I am one of dozens of professors who have been teaching a yearlong course called the "Common Intellectual Experience" at Ursinus College. All of our first-year students take the course simultaneously, grouped into classes of approximately 16, each led by a different professor. They read the same books at the same time, write papers with the same deadlines, and so on.
In their first semester, students read works by writers such as Plato, Galileo, and Descartes, and then discussed the course's three main questions from the perspectives of those different authors: (1) What does it mean to be human? (2) What is the universe and how do we fit into it? (3) How should we live our lives? The college is rightly proud of the course as it is a fine example of liberal-arts education, and I am happy to be a part of it.
In the course, we view one aspect of the human experience—homosexuality—through the lens of the first text of the second semester, Alison Bechdel's graphic memoir, Fun Home. The book is focused on the author's coming to terms with being a lesbian and dealing with the revelation of her father's homosexuality. It gives the second semester of the course a contemporary start and allows students to view the course questions in fresh ways.
However, as the only openly gay tenured (or tenure-track) faculty member teaching the course, I found myself in a unique position this semester. The course is discussion-based, so my students are encouraged to debate opposing viewpoints respectfully, to shape reasoned arguments with strong points of view, and to learn from diversity of opinion. I want them to express their educated opinions without fear of being shut down or disparaged.
If there are students who oppose homosexuality, those students should feel safe within the confines of our classroom to express their opinions in a respectful way. But how would that make me feel? Would I feel safe?
Debate about homosexuality is ever-present in our culture. During this same semester, the Supreme Court has heard two cases that deal with same-sex marriage and the legality of same-sex unions, resulting in heated punditry from all sides. Bechdel's smart, literate, and moving book is an ideal entry into this discourse because it provides a gay perspective from different generations: Bechdel's own (similar to mine since I am in my late 40s, just a few years younger than the author) and her father's. Those various perspectives, plus the students' own, can be compared alongside the real-time events in the news.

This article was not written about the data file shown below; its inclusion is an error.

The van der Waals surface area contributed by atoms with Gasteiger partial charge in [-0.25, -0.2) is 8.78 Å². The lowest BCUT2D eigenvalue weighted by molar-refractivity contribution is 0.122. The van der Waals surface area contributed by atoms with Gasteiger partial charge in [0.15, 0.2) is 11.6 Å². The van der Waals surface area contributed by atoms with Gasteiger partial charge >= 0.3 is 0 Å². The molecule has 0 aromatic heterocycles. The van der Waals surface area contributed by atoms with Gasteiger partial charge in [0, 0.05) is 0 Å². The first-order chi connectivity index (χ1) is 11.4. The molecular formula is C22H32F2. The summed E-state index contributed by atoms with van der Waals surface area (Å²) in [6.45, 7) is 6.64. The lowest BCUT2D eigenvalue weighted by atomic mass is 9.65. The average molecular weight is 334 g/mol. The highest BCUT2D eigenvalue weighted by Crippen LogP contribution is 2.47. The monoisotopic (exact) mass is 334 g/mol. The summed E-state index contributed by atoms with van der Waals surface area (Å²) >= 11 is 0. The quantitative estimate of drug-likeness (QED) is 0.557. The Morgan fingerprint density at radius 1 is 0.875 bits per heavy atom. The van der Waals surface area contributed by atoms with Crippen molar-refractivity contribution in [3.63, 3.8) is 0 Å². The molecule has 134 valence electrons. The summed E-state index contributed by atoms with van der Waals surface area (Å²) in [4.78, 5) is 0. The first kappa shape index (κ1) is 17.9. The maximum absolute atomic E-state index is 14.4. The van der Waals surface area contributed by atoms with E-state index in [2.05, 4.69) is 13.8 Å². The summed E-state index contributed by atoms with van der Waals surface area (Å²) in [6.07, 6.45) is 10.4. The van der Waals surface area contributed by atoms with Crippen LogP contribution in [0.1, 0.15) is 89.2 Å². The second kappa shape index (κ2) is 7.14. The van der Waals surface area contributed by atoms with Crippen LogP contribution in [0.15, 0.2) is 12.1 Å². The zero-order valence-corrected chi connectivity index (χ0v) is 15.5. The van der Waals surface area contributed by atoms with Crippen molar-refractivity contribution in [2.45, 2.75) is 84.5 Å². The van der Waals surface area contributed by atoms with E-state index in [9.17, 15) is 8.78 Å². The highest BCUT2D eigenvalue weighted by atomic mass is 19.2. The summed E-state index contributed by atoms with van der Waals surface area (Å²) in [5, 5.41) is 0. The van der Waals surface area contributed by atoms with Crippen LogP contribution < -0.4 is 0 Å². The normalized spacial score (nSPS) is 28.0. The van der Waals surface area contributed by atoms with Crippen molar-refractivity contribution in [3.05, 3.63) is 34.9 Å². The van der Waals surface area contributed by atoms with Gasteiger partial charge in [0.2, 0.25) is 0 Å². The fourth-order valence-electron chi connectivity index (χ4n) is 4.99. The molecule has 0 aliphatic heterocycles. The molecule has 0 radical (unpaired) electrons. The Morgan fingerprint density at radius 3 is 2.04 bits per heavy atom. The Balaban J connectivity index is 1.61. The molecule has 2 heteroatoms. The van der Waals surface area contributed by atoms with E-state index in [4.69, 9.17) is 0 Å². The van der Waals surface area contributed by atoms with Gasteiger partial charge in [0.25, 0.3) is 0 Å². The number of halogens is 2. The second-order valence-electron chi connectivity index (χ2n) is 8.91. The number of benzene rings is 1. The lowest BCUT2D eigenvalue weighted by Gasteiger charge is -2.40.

Intellectually, this is a terrific environment in which to learn about this subject. However, on a personal, emotional level, it has provided some difficulty.
I want my students to speak freely, but there are limits. If one of them expressed a racist opinion, say, during a discussion of the work of Frederick Douglass, I would stop the class immediately and face the issue directly. Yet oddly, when approaching a text like Fun Home, I feel compelled to make my students feel comfortable in expressing any opinion on the subject of homosexuality And that may mean that their thoughts oppose the very life that I am living.
If I were Jewish, would I create a safe environment for anti-Semitic opinions to be expressed when reading chapters from Primo Levi's The Drowned and the Saved? If I were female, would I allow my students to belittle women during a discussion of Elizabeth Cady Stanton's writings? No. I would not tolerate misogynist, anti-Semitic, or racist talk in my classroom. Yet as a gay professor, I encourage my students to share their thoughts against homosexuality.
Why do I do this? There is no pressure from the college to encourage students to express opinions in opposition to homosexuality. In fact, its nondiscrimination policy includes sexual orientation. The college's statement on human diversity recognizes and celebrates different groups based on "the principles of freedom and the quality of individuals as expressed in the Declaration of Independence and the Constitution of the United States." Perhaps that is where my personal dilemma derives.
As the Supreme Court is weighing whether to permit legal recognition of same-sex relationships, I feel that, at this point in our history, gay people are not included in those core American principles. This year's legal battles give credence to social and political opposition to homosexuality. Therefore, should not a student with an ideology opposed to homosexuality be allowed to express his or her opinion in the college classroom? That opinion may come from the student's religious or cultural upbringing, which I must respect.